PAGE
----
One of the most annoying issues are when your computer screen freezes and you are facing the risk of losing your unsaved work. In this piece we’re going to analyze the problems related to the computer freezing when you switch to another account in Windows 8.1, Windows 10 or Windows Server 2012 R2.
There are a bunch of problems related to freezing situations and we have analyzed a good deal of them, here they are:
- Fix: Cursor Freezes, Jumps or Disappears in Windows 8, 10
- Nokia Lumia 1020 Freezes Randomly After Windows Phone 8.1 Update [Fix]
- Windows 8 Laptop Freezes While Running Automatic Maintenance, User Complains
- Fix This: Touchpad Freezes on Windows 8.1
- Internet Explorer 11 Freezes and Doesn’t Play Videos, Windows 8.1 Users Complain
- Internet Explorer 11 Freezes at Start, Many Windows 8.1 Users Complain
- Windows 8.1 Install Stuck and Freezes: How to Solve it
- Video Playback Freezes in Windows 8.1, Users Report
- Windows 8 Freezes: Here’s a Simple Solution for That
Quite a bit of freezing problems, heh? Now, to get back to our problem from today. Here’s how the scenario sounds like:
You have at least two accounts on a computer that is running Windows 8.1, Windows RT 8.1, or Windows Server 2012 R2.
You log on to the computer in a landscape orientation.
You change the screen orientation to Landscape (flipped) in Screen Resolution.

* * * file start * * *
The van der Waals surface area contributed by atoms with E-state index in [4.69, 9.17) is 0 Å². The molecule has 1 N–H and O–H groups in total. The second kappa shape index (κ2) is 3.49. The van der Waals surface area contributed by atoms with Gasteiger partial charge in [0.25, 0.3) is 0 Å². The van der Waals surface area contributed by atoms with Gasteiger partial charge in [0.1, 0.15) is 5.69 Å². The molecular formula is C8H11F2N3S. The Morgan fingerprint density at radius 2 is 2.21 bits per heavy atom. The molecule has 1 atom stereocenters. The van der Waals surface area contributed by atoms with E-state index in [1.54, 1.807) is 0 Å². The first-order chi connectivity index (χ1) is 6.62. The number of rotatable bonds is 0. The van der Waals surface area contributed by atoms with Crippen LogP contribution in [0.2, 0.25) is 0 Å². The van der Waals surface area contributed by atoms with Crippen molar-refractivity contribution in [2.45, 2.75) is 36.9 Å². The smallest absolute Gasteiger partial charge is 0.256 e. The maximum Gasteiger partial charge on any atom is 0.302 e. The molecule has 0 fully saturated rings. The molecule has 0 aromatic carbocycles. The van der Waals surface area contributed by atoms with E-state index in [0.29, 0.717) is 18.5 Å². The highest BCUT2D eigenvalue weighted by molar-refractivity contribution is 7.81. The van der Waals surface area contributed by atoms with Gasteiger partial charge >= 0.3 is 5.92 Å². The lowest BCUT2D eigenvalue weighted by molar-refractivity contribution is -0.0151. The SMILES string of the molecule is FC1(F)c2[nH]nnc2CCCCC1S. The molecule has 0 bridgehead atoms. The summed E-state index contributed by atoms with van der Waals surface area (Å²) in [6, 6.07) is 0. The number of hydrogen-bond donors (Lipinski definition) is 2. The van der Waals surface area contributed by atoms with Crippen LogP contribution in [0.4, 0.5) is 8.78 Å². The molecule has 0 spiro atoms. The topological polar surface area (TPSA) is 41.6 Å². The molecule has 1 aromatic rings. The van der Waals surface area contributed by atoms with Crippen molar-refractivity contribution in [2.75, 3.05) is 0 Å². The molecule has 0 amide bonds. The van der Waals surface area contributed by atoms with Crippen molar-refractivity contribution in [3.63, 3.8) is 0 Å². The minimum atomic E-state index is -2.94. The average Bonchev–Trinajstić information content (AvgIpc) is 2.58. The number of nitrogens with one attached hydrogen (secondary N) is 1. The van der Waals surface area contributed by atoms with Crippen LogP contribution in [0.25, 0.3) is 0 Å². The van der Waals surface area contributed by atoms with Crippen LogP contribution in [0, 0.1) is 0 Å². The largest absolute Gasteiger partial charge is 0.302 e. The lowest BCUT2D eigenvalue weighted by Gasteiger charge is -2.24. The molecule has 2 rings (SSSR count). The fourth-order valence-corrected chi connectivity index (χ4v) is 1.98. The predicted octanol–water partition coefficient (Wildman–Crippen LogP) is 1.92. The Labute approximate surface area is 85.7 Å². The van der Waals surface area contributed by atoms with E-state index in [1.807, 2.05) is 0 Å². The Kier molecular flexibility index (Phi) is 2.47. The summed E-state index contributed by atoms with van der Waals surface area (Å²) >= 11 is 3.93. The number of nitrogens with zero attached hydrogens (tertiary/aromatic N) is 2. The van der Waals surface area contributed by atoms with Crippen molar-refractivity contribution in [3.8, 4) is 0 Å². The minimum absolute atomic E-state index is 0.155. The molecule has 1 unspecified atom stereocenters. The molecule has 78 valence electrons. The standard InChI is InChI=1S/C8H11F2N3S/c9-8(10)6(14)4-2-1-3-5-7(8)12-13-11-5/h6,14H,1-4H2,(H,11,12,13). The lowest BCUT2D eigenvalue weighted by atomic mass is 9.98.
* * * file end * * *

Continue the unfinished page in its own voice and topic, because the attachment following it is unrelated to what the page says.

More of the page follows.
You try to switch to another account.
In this scenario, the computer freezes until you perform a cold shutdown to restart the computer.
This problem can be solved by installing update rollup 2995388, however, there is no hotfix made available for download. The update applies to the following operating systems – Windows Server 2012 R2 versions, Windows 8.1 Enterprise, Windows 8.1 Pro, Windows 8.1 and Windows RT 8.1.
Update: This issue has not yet been totally removed and there are many solutions around on the dedicated forums. However, the most used solution is rolling back your Windows version or doing a restore of your system. This might work for some, but for others, only reinstalling Windows from scratch seems to fix the issue.
Let us know in the comment section how you managed to fix this issue so we could update this article with solutions and help other users to fix it.
Editor’s Note: This post was originally published in October 2014 and has been since revamped and updated for freshness, accuracy, and comprehensiveness.Editor's Note: This article was originally published in October 2014 and was revamped and updated in January 2020 for freshness, accuracy, and comprehensiveness.